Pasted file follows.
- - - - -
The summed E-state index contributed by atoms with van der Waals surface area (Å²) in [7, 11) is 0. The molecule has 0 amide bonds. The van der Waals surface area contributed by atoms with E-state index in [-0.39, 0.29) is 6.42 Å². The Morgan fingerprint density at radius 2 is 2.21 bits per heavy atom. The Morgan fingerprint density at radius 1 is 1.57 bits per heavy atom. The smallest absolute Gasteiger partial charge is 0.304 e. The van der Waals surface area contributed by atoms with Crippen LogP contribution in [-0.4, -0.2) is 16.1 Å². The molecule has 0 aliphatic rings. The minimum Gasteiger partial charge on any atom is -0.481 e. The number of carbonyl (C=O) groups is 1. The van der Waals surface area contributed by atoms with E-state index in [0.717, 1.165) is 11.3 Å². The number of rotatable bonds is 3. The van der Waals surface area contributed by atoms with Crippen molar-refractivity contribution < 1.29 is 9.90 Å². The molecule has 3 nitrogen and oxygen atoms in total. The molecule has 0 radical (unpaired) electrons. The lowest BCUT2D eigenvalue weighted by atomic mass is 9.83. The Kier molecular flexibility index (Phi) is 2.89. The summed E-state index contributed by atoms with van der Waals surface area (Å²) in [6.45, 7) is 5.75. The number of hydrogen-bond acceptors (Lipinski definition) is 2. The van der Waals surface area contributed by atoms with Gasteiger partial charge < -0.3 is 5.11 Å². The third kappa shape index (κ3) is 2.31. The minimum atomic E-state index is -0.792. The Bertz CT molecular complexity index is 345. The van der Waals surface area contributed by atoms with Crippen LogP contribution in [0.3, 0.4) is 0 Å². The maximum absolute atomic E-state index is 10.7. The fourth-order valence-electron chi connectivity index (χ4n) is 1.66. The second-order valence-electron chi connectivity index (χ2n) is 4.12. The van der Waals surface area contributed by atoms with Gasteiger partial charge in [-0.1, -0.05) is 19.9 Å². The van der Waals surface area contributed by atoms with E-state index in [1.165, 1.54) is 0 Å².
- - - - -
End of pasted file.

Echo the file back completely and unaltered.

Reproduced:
The summed E-state index contributed by atoms with van der Waals surface area (Å²) in [7, 11) is 0. The molecule has 0 amide bonds. The van der Waals surface area contributed by atoms with E-state index in [-0.39, 0.29) is 6.42 Å². The Morgan fingerprint density at radius 2 is 2.21 bits per heavy atom. The Morgan fingerprint density at radius 1 is 1.57 bits per heavy atom. The smallest absolute Gasteiger partial charge is 0.304 e. The van der Waals surface area contributed by atoms with Crippen LogP contribution in [-0.4, -0.2) is 16.1 Å². The molecule has 0 aliphatic rings. The minimum Gasteiger partial charge on any atom is -0.481 e. The number of carbonyl (C=O) groups is 1. The van der Waals surface area contributed by atoms with E-state index in [0.717, 1.165) is 11.3 Å². The number of rotatable bonds is 3. The van der Waals surface area contributed by atoms with Crippen molar-refractivity contribution < 1.29 is 9.90 Å². The molecule has 3 nitrogen and oxygen atoms in total. The molecule has 0 radical (unpaired) electrons. The lowest BCUT2D eigenvalue weighted by atomic mass is 9.83. The Kier molecular flexibility index (Phi) is 2.89. The summed E-state index contributed by atoms with van der Waals surface area (Å²) in [6.45, 7) is 5.75. The number of hydrogen-bond acceptors (Lipinski definition) is 2. The van der Waals surface area contributed by atoms with Gasteiger partial charge < -0.3 is 5.11 Å². The third kappa shape index (κ3) is 2.31. The minimum atomic E-state index is -0.792. The Bertz CT molecular complexity index is 345. The van der Waals surface area contributed by atoms with Crippen LogP contribution in [0.3, 0.4) is 0 Å². The maximum absolute atomic E-state index is 10.7. The fourth-order valence-electron chi connectivity index (χ4n) is 1.66. The second-order valence-electron chi connectivity index (χ2n) is 4.12. The van der Waals surface area contributed by atoms with Gasteiger partial charge in [-0.1, -0.05) is 19.9 Å². The van der Waals surface area contributed by atoms with E-state index in [1.165, 1.54) is 0 Å².